All about baccalao

Baccalao, Spanish for cod, is saltfiskur in Icelandic. The world is eating it to death.

Sorry 7 billion humans, but you can’t eat everything that moves. I hear that manatee is delicious, and so are sea turtles and their eggs. But at some point civilization kicks in, and we choose to abstain from eating certain things because they are more valuable as wildlife than as food. We have reached that point for most fish in the sea.


Miami’s Favorite Garcia Seafood Brother

Nestled between La Caridad Joyeria and AB Farmacia in Miami’s Little Havana district is the most delicious snapper sandwich I’ve ever had. La Camaronera, part of the Garcia Brothers Seafood group, is clearly the brother who gets fish.

As you walk through the door, you notice the U-shaped  counters packed with locals and tourists who don’t mind standing up for their lunch.  Seafoodie Jim Harper and I elbowed our way into a spot overlooking the cooks frying up the (mostly) locally caught seafood.

I almost ordered the fried corvina sandwich, which according to the guy taking orders is made with Atlantic corvina. Since I couldn’t readily determine its sustainability rating in the split second I had to place my order, I passed it over for a more sustainable choice.

Shortly after my first bite of the snapper sandwich I realized that this Garcia brother has a perfect recipe. A delicately fried yellowtail, with its tail hanging on, onions and the Garcia special sauces. The fish was fresh and its dignity was intact. I didn’t regret my decision.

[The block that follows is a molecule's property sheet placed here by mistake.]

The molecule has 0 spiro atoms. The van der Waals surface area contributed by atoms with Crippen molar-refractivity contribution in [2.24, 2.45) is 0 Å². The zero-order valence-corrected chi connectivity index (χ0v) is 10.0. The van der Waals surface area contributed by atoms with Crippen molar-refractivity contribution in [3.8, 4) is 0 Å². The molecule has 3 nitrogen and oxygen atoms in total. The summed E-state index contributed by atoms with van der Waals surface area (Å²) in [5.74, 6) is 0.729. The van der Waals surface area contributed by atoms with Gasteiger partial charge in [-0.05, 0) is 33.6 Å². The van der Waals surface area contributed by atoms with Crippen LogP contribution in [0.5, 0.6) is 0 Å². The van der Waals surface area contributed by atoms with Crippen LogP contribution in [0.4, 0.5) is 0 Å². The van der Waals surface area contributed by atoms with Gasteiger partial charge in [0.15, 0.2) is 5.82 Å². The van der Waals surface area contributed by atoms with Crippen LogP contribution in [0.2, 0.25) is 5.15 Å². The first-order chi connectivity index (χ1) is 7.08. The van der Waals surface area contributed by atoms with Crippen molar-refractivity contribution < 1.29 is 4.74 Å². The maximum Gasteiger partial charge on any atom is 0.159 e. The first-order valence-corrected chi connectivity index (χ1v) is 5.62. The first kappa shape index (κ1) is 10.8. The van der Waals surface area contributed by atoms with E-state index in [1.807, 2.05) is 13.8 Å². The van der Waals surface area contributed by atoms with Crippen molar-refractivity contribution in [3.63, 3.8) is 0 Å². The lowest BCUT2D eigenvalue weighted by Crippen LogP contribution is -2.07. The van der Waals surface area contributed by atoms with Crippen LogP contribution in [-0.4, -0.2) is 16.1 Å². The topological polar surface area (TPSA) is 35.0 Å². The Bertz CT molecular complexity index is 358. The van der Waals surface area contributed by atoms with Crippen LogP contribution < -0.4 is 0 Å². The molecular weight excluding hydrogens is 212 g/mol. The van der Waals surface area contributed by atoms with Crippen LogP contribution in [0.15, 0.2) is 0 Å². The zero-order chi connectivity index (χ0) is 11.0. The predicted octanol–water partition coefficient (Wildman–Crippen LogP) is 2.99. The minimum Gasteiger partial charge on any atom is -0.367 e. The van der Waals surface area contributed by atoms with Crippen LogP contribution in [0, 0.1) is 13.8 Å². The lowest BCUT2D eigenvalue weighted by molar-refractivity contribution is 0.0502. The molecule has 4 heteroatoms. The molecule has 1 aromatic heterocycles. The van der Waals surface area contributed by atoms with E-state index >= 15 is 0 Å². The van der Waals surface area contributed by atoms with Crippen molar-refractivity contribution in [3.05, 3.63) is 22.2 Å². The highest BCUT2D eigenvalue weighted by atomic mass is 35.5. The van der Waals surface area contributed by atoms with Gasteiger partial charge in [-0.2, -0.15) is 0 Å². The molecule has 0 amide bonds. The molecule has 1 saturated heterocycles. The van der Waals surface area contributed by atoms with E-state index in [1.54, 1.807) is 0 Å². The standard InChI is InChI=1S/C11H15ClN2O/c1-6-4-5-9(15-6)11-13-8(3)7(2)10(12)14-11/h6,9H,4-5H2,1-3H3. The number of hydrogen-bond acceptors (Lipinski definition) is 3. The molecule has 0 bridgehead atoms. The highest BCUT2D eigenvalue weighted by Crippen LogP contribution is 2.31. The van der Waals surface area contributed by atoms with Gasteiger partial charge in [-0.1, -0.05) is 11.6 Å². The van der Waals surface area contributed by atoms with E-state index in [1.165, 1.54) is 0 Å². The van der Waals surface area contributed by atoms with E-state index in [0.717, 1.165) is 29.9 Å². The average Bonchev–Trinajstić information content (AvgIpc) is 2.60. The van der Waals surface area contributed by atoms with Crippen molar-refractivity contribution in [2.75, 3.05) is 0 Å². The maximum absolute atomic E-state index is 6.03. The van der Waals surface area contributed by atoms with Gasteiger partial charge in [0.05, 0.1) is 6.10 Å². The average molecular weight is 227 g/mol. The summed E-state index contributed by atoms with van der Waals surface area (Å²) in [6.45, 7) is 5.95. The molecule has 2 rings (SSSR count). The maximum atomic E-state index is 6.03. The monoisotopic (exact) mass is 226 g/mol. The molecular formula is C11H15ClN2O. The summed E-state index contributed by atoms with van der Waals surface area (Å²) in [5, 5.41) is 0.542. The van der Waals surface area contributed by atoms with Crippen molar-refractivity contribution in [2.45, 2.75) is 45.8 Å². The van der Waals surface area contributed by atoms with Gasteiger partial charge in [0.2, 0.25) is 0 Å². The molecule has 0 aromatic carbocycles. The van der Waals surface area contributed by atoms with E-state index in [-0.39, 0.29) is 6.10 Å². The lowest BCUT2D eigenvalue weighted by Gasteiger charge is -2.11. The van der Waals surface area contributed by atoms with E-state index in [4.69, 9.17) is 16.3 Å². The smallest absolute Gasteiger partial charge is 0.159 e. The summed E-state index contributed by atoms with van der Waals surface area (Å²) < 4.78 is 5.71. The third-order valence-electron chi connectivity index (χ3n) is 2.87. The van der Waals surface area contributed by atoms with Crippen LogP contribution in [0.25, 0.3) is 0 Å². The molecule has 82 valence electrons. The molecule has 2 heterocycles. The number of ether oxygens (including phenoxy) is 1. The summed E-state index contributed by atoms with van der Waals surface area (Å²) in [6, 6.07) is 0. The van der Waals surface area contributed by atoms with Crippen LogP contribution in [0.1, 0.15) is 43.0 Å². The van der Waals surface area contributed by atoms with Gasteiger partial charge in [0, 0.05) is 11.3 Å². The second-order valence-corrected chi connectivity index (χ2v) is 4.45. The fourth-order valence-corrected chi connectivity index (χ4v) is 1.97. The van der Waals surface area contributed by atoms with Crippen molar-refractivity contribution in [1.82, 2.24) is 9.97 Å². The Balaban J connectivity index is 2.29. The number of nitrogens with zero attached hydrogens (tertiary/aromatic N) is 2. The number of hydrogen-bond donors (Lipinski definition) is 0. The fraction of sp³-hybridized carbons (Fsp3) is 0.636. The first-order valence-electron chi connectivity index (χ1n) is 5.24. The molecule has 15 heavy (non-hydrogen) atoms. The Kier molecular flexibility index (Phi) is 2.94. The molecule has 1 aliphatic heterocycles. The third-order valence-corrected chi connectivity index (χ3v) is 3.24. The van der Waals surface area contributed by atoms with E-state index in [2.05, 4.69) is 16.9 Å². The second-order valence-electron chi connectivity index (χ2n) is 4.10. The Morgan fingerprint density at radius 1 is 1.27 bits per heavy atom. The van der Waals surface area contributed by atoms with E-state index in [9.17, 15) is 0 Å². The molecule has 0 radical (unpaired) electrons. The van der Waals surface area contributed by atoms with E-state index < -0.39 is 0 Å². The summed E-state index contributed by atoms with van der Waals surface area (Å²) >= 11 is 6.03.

Corvina is a catch-all term for atlantic croaker, which is a SeafoodWatch best choice if non-trawl caught and a good alternative if caught using a trawl. My new twitter helpers at Pete’s Seafood Club avoids the fish altogether since little is known about it.

In addition to the fresh and sustainable choice of yellowfin snapper, La Camaronera serves up two kinds of shrimp – one from the Florida Keys and another from Honduras. Trying to determine the sustainability of shrimp can be a tough one. I’d definitely steer clear of the Honduras imports.  In addition, King Mackerel, a sustainable choice, were filleted and neatly packed on ice in the seafood case in the back of the restaurant.

They also serve up ventrecha frita, or fried grouper cheeks, which after the Great Publix Grouper Chase on Earth Day, I’d suggest to avoid these fish jowls until this vulnerable fish population shows marked improvement, along with the huevas fritas, or fried fish roe for obvious reasons.

Although the staff was very knowledgeable about where their seafood was from, there was no visible commitment to offering sustainable seafood choices.